The government’s shopping point reward program for promoting cashless payments, which appears to have had only a limited impact on consumption, is ending Tuesday.
The program was introduced last year to mitigate the impact on spending of the October consumption tax hike from 8 percent to 10 percent.
Under the program, the government has reimbursed up to 5 percent of the value of purchases in the form of points to shoppers making cashless payments at registered stores.
The government spent as much as ¥775.3 billion on the program, which was joined by 1.15 million small and midsized stores — over 50 percent of the 2 million targeted shops.
But the program failed to prevent private consumption from slumping after the tax hike. Reflecting the chilled consumer sentiment, the nation’s gross domestic product contracted at an annualized pace of 7.2 percent on price-adjusted real terms in October to December 2019.
“As the point program was complicated and not user-friendly especially for older generations, its effect of boosting consumption was limited,” said Hiroko Ogiwara, a critic and freelance business reporter.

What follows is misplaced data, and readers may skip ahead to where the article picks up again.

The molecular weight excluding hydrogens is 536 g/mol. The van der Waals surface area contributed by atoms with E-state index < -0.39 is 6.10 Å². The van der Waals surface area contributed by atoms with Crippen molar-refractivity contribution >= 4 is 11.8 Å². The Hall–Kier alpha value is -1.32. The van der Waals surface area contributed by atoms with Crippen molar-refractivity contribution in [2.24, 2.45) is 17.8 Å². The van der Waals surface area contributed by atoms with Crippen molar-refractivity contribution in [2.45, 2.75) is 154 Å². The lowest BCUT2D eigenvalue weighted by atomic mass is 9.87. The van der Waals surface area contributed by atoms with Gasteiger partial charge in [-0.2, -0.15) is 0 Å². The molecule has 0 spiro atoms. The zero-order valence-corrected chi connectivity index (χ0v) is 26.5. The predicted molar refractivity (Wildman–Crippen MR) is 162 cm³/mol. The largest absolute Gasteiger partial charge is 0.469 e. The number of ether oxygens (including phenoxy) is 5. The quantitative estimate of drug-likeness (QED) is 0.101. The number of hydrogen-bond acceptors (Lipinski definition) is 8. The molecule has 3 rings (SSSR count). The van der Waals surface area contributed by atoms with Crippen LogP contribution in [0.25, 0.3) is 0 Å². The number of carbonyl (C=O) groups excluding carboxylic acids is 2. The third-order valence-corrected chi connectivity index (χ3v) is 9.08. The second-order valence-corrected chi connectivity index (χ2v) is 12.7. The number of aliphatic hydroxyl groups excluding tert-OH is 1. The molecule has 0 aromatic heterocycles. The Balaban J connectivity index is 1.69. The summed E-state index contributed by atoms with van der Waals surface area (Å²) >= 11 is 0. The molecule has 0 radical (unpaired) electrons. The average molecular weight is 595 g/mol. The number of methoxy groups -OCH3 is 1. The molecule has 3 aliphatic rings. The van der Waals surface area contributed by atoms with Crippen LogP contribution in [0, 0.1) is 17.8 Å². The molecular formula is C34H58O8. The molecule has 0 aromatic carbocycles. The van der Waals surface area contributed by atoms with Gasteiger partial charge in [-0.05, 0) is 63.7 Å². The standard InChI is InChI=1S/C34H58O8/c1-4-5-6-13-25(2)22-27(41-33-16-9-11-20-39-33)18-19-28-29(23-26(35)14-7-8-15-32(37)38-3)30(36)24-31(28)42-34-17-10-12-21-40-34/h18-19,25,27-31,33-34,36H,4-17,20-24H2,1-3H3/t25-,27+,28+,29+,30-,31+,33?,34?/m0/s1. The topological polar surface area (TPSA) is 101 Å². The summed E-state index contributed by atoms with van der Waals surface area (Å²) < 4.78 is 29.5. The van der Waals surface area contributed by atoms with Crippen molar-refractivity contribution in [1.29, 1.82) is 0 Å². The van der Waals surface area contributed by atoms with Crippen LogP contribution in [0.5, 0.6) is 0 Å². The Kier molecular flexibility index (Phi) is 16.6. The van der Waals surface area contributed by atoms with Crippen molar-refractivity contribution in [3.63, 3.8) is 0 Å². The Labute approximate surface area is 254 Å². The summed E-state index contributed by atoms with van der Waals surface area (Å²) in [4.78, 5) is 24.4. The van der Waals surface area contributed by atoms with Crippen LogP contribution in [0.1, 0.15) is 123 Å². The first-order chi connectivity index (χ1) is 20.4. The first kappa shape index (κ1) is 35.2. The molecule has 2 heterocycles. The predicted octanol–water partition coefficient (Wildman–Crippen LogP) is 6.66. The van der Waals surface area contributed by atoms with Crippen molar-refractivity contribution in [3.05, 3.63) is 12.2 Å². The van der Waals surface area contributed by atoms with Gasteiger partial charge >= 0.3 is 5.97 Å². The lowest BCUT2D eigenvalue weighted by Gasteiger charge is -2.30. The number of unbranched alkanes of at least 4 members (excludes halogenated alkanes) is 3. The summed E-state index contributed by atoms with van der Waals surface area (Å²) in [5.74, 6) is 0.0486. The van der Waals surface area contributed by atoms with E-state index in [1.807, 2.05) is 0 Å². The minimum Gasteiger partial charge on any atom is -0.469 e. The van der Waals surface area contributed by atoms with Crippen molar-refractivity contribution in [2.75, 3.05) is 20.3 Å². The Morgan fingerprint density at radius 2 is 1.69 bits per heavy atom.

Meanwhile, the proportion of cashless settlements grew to 26.8 percent in 2019, up 2.7 percentage points from the year before, thanks partly to the government program.
So far this year, “the spread of novel coronavirus infections has been promoting cashless settlements,” out of fear that pieces of physical currency may be contaminated by the virus, noted Hideo Kumano, chief economist at the Dai-ichi Life Research Institute.
But the end of the reward program may slow the nation’s shift to cashless methods.
“If the government still wants to achieve its goal of raising the share of cashless payments to 40 percent by 2025, it should lower hefty fees shops are paying to cashless settlement service providers,” said a senior official of the Japan Chamber of Commerce and Industry.
The rate of cashless transactions stood at 20 percent in 2016.
Government estimates based on 2015 data from the World Bank, the Bank for International Settlements and other organizations show Japan’s cashless rate was 18.4 percent, versus 60 percent in China and 89.1 percent in South Korea.
To achieve METI’s goal, officials believe the key is to make noncash payments customary at small stores, which was one of the reasons that the government came up with the reward program.
Smaller stores traditionally shun credit cards because of processing fees, which roughly range between 3 percent and 5 percent for each payment.